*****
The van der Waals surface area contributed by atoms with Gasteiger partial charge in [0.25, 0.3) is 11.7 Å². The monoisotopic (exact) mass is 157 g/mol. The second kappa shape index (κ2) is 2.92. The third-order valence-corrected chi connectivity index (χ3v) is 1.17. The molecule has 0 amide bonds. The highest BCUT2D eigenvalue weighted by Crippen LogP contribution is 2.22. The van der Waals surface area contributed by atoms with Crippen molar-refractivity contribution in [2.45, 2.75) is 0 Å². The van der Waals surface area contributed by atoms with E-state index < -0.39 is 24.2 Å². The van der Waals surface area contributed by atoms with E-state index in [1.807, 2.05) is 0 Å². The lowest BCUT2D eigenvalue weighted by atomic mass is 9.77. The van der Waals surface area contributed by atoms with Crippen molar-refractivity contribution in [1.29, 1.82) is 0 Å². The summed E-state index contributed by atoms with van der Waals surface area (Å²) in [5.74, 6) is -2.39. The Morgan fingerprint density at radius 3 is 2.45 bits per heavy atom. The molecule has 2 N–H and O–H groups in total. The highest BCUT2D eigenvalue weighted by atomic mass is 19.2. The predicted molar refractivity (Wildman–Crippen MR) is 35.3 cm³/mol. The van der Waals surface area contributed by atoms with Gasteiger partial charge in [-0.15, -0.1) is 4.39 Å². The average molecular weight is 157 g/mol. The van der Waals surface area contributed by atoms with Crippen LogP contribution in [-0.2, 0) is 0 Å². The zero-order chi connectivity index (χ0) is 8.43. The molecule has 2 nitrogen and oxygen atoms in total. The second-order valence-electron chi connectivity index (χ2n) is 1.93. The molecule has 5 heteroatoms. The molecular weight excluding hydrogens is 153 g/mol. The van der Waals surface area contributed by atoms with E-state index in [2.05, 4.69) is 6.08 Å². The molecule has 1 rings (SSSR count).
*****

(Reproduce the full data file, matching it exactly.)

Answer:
The van der Waals surface area contributed by atoms with Gasteiger partial charge in [0.25, 0.3) is 11.7 Å². The monoisotopic (exact) mass is 157 g/mol. The second kappa shape index (κ2) is 2.92. The third-order valence-corrected chi connectivity index (χ3v) is 1.17. The molecule has 0 amide bonds. The highest BCUT2D eigenvalue weighted by Crippen LogP contribution is 2.22. The van der Waals surface area contributed by atoms with Crippen molar-refractivity contribution in [2.45, 2.75) is 0 Å². The van der Waals surface area contributed by atoms with E-state index < -0.39 is 24.2 Å². The van der Waals surface area contributed by atoms with E-state index in [1.807, 2.05) is 0 Å². The lowest BCUT2D eigenvalue weighted by atomic mass is 9.77. The van der Waals surface area contributed by atoms with Crippen molar-refractivity contribution in [1.29, 1.82) is 0 Å². The summed E-state index contributed by atoms with van der Waals surface area (Å²) in [5.74, 6) is -2.39. The Morgan fingerprint density at radius 3 is 2.45 bits per heavy atom. The molecule has 2 N–H and O–H groups in total. The highest BCUT2D eigenvalue weighted by atomic mass is 19.2. The predicted molar refractivity (Wildman–Crippen MR) is 35.3 cm³/mol. The van der Waals surface area contributed by atoms with Gasteiger partial charge in [-0.15, -0.1) is 4.39 Å². The average molecular weight is 157 g/mol. The van der Waals surface area contributed by atoms with Crippen LogP contribution in [-0.2, 0) is 0 Å². The zero-order chi connectivity index (χ0) is 8.43. The molecule has 2 nitrogen and oxygen atoms in total. The second-order valence-electron chi connectivity index (χ2n) is 1.93. The molecule has 5 heteroatoms. The molecular weight excluding hydrogens is 153 g/mol. The van der Waals surface area contributed by atoms with E-state index in [2.05, 4.69) is 6.08 Å². The molecule has 1 rings (SSSR count).